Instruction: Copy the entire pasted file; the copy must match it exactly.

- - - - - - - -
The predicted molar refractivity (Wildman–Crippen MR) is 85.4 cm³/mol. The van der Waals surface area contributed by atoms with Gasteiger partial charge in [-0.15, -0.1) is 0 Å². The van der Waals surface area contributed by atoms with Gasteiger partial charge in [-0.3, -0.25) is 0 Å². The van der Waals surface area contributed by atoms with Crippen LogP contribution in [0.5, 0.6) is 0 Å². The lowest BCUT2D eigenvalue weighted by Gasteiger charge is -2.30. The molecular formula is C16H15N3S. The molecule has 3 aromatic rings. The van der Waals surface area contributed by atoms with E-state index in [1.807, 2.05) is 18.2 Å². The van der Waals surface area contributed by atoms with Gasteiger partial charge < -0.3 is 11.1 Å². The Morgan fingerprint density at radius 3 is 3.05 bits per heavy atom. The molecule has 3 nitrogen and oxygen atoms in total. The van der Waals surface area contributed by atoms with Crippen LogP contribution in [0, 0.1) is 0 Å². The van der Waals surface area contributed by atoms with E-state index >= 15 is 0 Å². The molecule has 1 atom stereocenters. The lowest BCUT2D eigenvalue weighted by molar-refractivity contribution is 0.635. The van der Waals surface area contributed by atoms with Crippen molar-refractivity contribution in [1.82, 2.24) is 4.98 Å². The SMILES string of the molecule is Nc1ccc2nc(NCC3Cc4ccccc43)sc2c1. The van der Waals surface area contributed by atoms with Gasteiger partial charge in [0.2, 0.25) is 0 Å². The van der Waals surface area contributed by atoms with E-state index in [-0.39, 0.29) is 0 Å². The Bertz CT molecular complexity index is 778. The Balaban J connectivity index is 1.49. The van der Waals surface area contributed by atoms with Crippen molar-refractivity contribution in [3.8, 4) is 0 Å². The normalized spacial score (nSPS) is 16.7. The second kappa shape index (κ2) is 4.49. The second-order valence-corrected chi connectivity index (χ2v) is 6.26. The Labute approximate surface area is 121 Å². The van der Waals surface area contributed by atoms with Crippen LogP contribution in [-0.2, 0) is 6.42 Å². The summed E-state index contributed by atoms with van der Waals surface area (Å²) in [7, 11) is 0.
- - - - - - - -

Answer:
The predicted molar refractivity (Wildman–Crippen MR) is 85.4 cm³/mol. The van der Waals surface area contributed by atoms with Gasteiger partial charge in [-0.15, -0.1) is 0 Å². The van der Waals surface area contributed by atoms with Gasteiger partial charge in [-0.3, -0.25) is 0 Å². The van der Waals surface area contributed by atoms with Crippen LogP contribution in [0.5, 0.6) is 0 Å². The lowest BCUT2D eigenvalue weighted by Gasteiger charge is -2.30. The molecular formula is C16H15N3S. The molecule has 3 aromatic rings. The van der Waals surface area contributed by atoms with E-state index in [1.807, 2.05) is 18.2 Å². The van der Waals surface area contributed by atoms with Gasteiger partial charge < -0.3 is 11.1 Å². The Morgan fingerprint density at radius 3 is 3.05 bits per heavy atom. The molecule has 3 nitrogen and oxygen atoms in total. The van der Waals surface area contributed by atoms with Crippen LogP contribution in [0, 0.1) is 0 Å². The van der Waals surface area contributed by atoms with E-state index >= 15 is 0 Å². The molecule has 1 atom stereocenters. The lowest BCUT2D eigenvalue weighted by molar-refractivity contribution is 0.635. The van der Waals surface area contributed by atoms with Crippen molar-refractivity contribution in [1.82, 2.24) is 4.98 Å². The SMILES string of the molecule is Nc1ccc2nc(NCC3Cc4ccccc43)sc2c1. The van der Waals surface area contributed by atoms with Gasteiger partial charge in [0.2, 0.25) is 0 Å². The van der Waals surface area contributed by atoms with E-state index in [-0.39, 0.29) is 0 Å². The Bertz CT molecular complexity index is 778. The Balaban J connectivity index is 1.49. The van der Waals surface area contributed by atoms with Crippen molar-refractivity contribution in [3.8, 4) is 0 Å². The normalized spacial score (nSPS) is 16.7. The second kappa shape index (κ2) is 4.49. The second-order valence-corrected chi connectivity index (χ2v) is 6.26. The Labute approximate surface area is 121 Å². The van der Waals surface area contributed by atoms with Crippen LogP contribution in [-0.2, 0) is 6.42 Å². The summed E-state index contributed by atoms with van der Waals surface area (Å²) in [7, 11) is 0.